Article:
Accuracy and Bias in Adolescents' Perceptions of Friends' Substance Use
Henry, David B.
Schoeny, Michael E.
PublisherAmerican Psychological Association
MetadataShow full item record
This study tested competing hypotheses related to the false consensus effect and pluralistic ignorance by examining the accuracy and bias of adolescents’ perceptions of peer substance use, and the effects of their own substance use, gender, and age on perceptions of peer behavior. Two samples (Ns = 163 and 2,194) that collected data on peer nominations, perceptions of peer substance use, and self-reports of substance use were used in analyses. Results from both samples provided evidence supporting the false consensus effect, that is, adolescents’ reports of their friends’ substance use were biased in the direction of their own use. Users and non-users did not differ in accuracy of perceptions; however, across all substances and samples, they differed significantly in bias. Substance users displayed nearly perfect liberal bias, assuming their friends also used substances. Non-users displayed an opposite, conservative bias, assuming their friends did not use substances. Gender and age differences in bias also were observed, with older adolescents and females having more liberal biases than younger adolescents and males. Results suggest the importance of differentiating the effects of actual and perceived peer substance use.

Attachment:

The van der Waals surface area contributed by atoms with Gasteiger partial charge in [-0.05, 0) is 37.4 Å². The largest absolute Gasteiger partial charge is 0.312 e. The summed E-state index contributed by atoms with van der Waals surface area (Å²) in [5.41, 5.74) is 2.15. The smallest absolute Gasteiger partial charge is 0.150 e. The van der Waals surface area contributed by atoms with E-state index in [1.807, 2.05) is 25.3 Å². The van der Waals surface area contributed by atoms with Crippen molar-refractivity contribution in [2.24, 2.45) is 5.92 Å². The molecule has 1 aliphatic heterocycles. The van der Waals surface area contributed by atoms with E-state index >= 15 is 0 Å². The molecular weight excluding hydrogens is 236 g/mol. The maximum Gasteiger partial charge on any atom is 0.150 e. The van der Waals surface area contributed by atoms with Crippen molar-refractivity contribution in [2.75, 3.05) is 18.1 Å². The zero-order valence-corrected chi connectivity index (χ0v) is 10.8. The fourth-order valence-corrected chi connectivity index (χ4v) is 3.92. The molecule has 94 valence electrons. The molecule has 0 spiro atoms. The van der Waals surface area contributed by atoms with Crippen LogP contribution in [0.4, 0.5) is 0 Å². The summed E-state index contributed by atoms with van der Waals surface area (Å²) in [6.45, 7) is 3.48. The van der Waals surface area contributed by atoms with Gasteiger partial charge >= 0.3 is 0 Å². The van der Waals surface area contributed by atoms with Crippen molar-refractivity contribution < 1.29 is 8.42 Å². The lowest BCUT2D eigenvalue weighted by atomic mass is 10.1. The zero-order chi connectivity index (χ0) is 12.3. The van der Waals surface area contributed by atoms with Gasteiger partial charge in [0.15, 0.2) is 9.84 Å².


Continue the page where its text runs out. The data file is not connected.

Accuracy and Bias
False Consensus Effect